Jane Fonda and Common to speak at Respect Rally during Sundance Film Festival

Several celebrities plan to show their support for the rights of women and minorities at the movie event.

Jane Fonda and rapper-turned-actor Common are set to give speeches at the Respect Rally during the Sundance Film Festival in Utah.

The movie veteran and the hitmaker will join activist and lawyer Gloria Allred for the event on 20 January (18), in Park City.

The stars will appear alongside several notable celebrities, including Scarlett Johansson, Alfre Woodard, Olivia Wilde and Adam Scott. Melissa Etheridge and The Gay Men's Chorus of Los Angeles will perform.

The Respect Rally will serve as a stand against inequality with roughly 3,000 to 5,000 people expected to attend. The march will be timed with gatherings in New York, Los Angeles and other cities.

"We take this opportunity to join in solidarity with members of the local community and visitors from the global creative community to demonstrate and voice our respect for all ethnicities, religions, genders, political and sexual orientations, to commune in respect for our land, our water and our air, and to show deference for each person’s individual experience and belief system," a spokesperson for the event said in a statement.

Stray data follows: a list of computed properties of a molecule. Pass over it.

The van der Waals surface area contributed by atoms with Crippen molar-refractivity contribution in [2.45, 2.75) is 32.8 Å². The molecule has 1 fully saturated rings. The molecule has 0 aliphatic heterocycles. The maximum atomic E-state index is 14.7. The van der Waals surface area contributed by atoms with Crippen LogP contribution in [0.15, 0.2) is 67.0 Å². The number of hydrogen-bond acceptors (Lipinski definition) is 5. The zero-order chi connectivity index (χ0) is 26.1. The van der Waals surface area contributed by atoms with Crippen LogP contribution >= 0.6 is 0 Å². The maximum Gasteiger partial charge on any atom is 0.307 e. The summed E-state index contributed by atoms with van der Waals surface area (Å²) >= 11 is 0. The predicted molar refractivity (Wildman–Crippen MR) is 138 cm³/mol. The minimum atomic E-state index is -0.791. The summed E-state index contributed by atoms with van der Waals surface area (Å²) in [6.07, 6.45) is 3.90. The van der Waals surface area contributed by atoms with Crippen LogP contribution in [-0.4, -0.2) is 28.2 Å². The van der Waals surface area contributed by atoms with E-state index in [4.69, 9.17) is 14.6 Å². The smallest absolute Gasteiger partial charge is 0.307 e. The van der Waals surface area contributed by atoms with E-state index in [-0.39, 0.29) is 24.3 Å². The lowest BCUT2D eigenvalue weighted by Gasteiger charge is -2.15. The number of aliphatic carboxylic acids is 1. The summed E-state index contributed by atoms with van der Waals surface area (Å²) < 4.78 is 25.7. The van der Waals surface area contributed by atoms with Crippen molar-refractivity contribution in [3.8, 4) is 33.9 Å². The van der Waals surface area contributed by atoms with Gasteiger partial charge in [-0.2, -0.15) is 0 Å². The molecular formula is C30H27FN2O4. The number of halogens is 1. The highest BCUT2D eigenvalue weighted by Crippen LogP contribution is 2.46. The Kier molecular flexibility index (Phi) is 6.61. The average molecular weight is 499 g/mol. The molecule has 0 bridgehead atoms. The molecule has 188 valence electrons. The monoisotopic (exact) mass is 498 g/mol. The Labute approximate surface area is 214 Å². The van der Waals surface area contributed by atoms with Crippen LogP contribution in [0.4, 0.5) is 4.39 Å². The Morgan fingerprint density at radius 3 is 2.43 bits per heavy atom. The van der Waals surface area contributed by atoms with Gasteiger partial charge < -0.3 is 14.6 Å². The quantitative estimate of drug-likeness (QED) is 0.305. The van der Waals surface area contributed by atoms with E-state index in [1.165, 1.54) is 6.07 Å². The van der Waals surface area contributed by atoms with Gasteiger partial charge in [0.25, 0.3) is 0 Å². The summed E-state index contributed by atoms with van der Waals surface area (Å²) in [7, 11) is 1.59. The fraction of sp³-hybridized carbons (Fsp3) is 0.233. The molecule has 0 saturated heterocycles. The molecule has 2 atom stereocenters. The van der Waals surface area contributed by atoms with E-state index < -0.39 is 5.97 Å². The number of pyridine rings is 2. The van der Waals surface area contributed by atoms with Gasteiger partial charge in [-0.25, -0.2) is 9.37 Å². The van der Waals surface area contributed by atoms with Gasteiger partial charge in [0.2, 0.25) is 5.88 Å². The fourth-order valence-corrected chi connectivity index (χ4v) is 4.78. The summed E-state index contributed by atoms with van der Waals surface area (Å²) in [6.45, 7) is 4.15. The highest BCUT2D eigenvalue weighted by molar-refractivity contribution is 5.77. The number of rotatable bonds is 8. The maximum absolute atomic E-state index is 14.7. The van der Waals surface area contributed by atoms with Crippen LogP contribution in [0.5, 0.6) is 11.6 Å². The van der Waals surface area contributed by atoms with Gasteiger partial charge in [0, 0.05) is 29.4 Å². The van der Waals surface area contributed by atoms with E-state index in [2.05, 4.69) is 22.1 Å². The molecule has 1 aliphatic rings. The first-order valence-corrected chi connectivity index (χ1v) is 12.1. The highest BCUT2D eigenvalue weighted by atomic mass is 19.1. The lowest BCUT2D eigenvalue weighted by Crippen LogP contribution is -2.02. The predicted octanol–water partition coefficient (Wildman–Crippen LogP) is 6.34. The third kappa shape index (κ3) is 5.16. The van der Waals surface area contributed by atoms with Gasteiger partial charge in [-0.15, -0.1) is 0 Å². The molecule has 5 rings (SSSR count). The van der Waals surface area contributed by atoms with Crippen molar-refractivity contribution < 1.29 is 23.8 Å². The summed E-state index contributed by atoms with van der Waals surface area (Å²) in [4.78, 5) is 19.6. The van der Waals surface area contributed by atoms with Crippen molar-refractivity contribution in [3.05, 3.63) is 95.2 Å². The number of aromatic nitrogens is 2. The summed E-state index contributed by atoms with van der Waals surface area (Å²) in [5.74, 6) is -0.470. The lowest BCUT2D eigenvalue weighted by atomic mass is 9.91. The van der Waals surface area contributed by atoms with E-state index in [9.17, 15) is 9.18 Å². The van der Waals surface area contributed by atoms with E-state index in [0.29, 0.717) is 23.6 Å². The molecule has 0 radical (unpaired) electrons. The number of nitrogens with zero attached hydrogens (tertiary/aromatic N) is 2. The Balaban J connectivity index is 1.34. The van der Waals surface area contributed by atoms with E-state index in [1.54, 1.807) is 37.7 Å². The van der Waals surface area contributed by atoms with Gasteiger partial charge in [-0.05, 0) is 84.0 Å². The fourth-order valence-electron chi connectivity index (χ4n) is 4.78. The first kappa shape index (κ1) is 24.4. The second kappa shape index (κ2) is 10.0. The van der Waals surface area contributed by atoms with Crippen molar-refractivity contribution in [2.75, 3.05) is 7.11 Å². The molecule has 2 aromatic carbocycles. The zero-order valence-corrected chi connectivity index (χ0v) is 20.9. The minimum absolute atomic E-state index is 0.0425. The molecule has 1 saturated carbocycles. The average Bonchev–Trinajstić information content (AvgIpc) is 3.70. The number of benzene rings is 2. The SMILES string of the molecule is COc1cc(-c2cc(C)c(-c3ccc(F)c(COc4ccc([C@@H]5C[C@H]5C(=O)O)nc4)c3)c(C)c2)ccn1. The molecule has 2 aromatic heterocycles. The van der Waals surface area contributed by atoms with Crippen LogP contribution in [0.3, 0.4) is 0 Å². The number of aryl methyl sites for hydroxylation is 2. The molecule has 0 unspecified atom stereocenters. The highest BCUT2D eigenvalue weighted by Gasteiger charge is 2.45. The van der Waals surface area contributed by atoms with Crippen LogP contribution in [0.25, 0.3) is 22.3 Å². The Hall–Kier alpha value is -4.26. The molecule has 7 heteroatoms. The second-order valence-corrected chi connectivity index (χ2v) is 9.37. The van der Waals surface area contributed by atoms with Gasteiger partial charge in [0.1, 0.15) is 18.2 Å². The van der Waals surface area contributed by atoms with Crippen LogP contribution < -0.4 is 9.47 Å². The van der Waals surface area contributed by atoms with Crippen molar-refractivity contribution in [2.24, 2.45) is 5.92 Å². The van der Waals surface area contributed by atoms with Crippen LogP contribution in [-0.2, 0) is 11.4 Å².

Meanwhile, festival director John Cooper anticipates this year's event will be more politicised than ever as the #MeToo and Time's Up movements pick up steam in response to Hollywood's sexual misconduct scandal.

Cooper expects Selma film director Ava DuVernay to talk “about issues of power, mainly between genders", when she speaks alongside Insecure actress and creator Issa Rae at the Power of Story: Culture Shift panel on 19 January.

Actress Maggie Gyllenhaal also plans to protest in support of women's rights, telling Variety: “It’s good to include this movement at Sundance.”

“I am a feminist who supports due process,” she adds. “I also recognise that due process has not supported many, many women who were abused and harassed. There’s a totally justifiable anger that’s reverberating loudly right now, and I think we have to include that in everything that we do and, at the same time, challenge ourselves to think as clearly as we can through that anger.”

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